Interest rates. Real estate. Financial stocks. High-yielding dividend-payers. Those are some of the ...
2 Foreign Plays on a Falling Dollar
04/20/2011 3:20 pm EST
These ETFs offer decent, safe yields from slow-growing European businesses and booming emerging-market bonds, writes Benjamin Shepherd in Louis Rukeyser’s Mutual Funds.
American investors often assume that international investments inherently carry greater risk than domestic fare. As a result, they rarely look overseas in search of yield, even though there’s much to reward the intrepid investor abroad.
Months of unrest in the Middle East and North Africa have rattled investors. But the region appears to be on a path to democracy. Almost a month after the earthquake and tsunami, Japan is coping well with its own crisis. The worst-case scenarios built into valuations appear less likely to materialize.
Nonetheless, the valuations of all manner of international income-investment vehicles remain depressed—even in less-troubled regions of the world.
This as an excellent opportunity to add international income to your portfolio.
SPDR S&P International Dividend (DWX), which offers a 3.9% yield, tracks a global index comprising the 100 highest yielding common stocks and American depositary receipts listed on the primary exchanges of the S&P/Citigroup Broad Market Index. The fund allows investors to tap global dividends without taking on excessive risk.
Almost three-quarters of the fund’s $392 million in assets under management are devoted to Europe, with Spain and the UK the region’s heaviest weightings. The fund also has hefty allocations to Australia and South America. Israel and Japan account for 6.8% and 1.4% of assets, respectively.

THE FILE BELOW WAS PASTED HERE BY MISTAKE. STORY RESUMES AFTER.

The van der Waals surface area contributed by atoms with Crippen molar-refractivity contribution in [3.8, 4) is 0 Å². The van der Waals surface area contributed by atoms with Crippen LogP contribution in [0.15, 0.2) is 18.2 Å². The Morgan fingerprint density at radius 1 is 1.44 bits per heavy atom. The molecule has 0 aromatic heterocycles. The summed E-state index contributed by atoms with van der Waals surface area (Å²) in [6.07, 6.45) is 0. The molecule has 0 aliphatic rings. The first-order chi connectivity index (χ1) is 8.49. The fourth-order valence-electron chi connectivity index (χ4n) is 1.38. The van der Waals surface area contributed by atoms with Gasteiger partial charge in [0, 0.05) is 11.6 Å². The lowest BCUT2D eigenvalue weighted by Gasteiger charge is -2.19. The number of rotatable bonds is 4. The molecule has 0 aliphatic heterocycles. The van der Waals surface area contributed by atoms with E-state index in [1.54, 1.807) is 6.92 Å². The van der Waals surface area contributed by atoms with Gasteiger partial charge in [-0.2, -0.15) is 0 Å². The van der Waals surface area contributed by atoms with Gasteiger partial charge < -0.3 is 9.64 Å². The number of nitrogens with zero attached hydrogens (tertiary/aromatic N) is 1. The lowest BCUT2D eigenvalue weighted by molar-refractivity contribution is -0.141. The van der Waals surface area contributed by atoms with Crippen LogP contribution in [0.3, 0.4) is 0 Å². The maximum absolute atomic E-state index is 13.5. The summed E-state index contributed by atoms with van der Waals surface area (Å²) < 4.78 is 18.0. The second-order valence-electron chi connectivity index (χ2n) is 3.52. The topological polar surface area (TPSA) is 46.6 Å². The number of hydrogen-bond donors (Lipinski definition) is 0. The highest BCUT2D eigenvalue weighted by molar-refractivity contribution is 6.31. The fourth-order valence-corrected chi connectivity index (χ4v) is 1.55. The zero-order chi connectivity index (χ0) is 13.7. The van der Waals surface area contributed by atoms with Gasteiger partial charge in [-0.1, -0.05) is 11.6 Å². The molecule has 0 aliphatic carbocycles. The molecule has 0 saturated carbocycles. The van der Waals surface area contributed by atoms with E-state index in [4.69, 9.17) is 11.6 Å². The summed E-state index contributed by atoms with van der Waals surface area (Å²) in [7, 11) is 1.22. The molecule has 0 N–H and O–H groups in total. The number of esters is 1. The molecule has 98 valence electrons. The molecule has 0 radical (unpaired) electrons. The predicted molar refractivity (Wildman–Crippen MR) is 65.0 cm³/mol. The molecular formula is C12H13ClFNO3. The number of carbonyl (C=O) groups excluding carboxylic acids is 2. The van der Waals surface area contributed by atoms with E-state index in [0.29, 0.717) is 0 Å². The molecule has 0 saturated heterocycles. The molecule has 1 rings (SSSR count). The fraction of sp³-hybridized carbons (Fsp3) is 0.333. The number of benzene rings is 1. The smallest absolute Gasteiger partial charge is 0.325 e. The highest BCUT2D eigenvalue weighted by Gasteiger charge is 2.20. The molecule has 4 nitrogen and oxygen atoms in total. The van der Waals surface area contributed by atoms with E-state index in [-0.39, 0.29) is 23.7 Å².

With its primary concentrations in utilities (25.9% of assets), financials (24.5%), and telecom services (23.6%), the fund’s portfolio is a who’s who of European heavyweights in stable, core industries that have fallen out of favor.
Lottomatica (OTC: LOTTY) and Bolsas y Mercados (OTC: BOLYY) are the fund’s two largest positions at about 4% of assets each. The former, based in Italy, is one of the world’s largest lottery and gaming operators. The latter operates Spain’s stock exchanges.
Both companies’ shares have come under pressure over continued worries about Spain and Italy’s sovereign debt. However, both Bolsas y Mercados and Lottomatica have posted stronger-than-expected earnings growth.
Despite the turmoil, European consumers have continued to play the lottery and trade stocks. Bolsas y Mercados has even seen the trading volume on its exchange—and revenue—rise, amid higher volatility.
SPDR S&P International Dividend’s portfolio encompasses mature, slow-growth companies that have fallen out of favor. But the bulk of the fund’s holdings, with the exception of financials, is concentrated in cyclically defensive industries. The fund currently yields just better than 4%.
Emerging-market bonds are also an attractive opportunity for investors with a tolerance for risk.
WisdomTree Emerging Markets Local Debt (ELD) is one of five exchange traded funds that specialize in emerging-market debt.
It is only the second fund to buy debt denominated in local currencies rather than the US dollar. That’s an important distinction, as it provides investors with exposure to foreign currencies and fixed income—a favorable characteristic if the greenback weakens.
Management employs a quantitative approach to selecting portfolio holdings, which are broken down into three tiers. Large countries with liquid bonds, such as Brazil and Mexico, are grouped in the top tier, with initial base weightings of 11.1%.
Countries in the next tier, such as South Africa and Turkey, are weighted at 7.4%. Those nations in the bottom tier, such as Chile and Russia, carry base weightings of 3.7% apiece. The fund is actively managed, allowing management to overweight promising markets and avoid troubled ones.
Launched in mid-August of 2010 with $125 million in assets, the fund has already grown to a market cap of almost $700 million—impressive growth for a young fund. It averages more than 170,000 shares in daily trading volume, a sign of its popularity among investors.
With an expense ratio of 0.55% and a yield of about 4%, with plenty of upside potential, this fund is a savvy play on the growth of emerging markets.
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